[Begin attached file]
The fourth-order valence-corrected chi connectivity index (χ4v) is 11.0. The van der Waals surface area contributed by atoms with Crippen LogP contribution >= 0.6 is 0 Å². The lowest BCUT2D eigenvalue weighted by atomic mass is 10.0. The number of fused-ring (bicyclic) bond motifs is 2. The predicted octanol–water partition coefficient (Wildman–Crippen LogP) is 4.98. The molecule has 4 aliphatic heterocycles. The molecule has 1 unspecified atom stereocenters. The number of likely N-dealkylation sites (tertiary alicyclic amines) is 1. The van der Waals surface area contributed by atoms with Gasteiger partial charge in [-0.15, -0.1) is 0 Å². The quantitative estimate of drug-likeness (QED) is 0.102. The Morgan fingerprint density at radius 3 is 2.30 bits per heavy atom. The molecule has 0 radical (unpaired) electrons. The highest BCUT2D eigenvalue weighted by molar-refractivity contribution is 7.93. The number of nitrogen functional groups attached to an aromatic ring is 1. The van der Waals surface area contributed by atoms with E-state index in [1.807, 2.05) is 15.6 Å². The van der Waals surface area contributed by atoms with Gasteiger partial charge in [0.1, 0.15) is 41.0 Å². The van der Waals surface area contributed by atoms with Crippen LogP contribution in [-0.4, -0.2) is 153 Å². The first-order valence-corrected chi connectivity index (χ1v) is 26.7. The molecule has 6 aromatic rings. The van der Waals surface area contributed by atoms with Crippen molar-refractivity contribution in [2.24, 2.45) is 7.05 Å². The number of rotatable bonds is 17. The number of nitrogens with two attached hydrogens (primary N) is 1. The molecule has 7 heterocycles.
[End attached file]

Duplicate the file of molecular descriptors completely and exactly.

The fourth-order valence-corrected chi connectivity index (χ4v) is 11.0. The van der Waals surface area contributed by atoms with Crippen LogP contribution >= 0.6 is 0 Å². The lowest BCUT2D eigenvalue weighted by atomic mass is 10.0. The number of fused-ring (bicyclic) bond motifs is 2. The predicted octanol–water partition coefficient (Wildman–Crippen LogP) is 4.98. The molecule has 4 aliphatic heterocycles. The molecule has 1 unspecified atom stereocenters. The number of likely N-dealkylation sites (tertiary alicyclic amines) is 1. The van der Waals surface area contributed by atoms with Gasteiger partial charge in [-0.15, -0.1) is 0 Å². The quantitative estimate of drug-likeness (QED) is 0.102. The Morgan fingerprint density at radius 3 is 2.30 bits per heavy atom. The molecule has 0 radical (unpaired) electrons. The highest BCUT2D eigenvalue weighted by molar-refractivity contribution is 7.93. The number of nitrogen functional groups attached to an aromatic ring is 1. The van der Waals surface area contributed by atoms with E-state index in [1.807, 2.05) is 15.6 Å². The van der Waals surface area contributed by atoms with Gasteiger partial charge in [0.1, 0.15) is 41.0 Å². The van der Waals surface area contributed by atoms with Crippen LogP contribution in [-0.4, -0.2) is 153 Å². The first-order valence-corrected chi connectivity index (χ1v) is 26.7. The molecule has 6 aromatic rings. The van der Waals surface area contributed by atoms with Crippen molar-refractivity contribution in [2.24, 2.45) is 7.05 Å². The number of rotatable bonds is 17. The number of nitrogens with two attached hydrogens (primary N) is 1. The molecule has 7 heterocycles.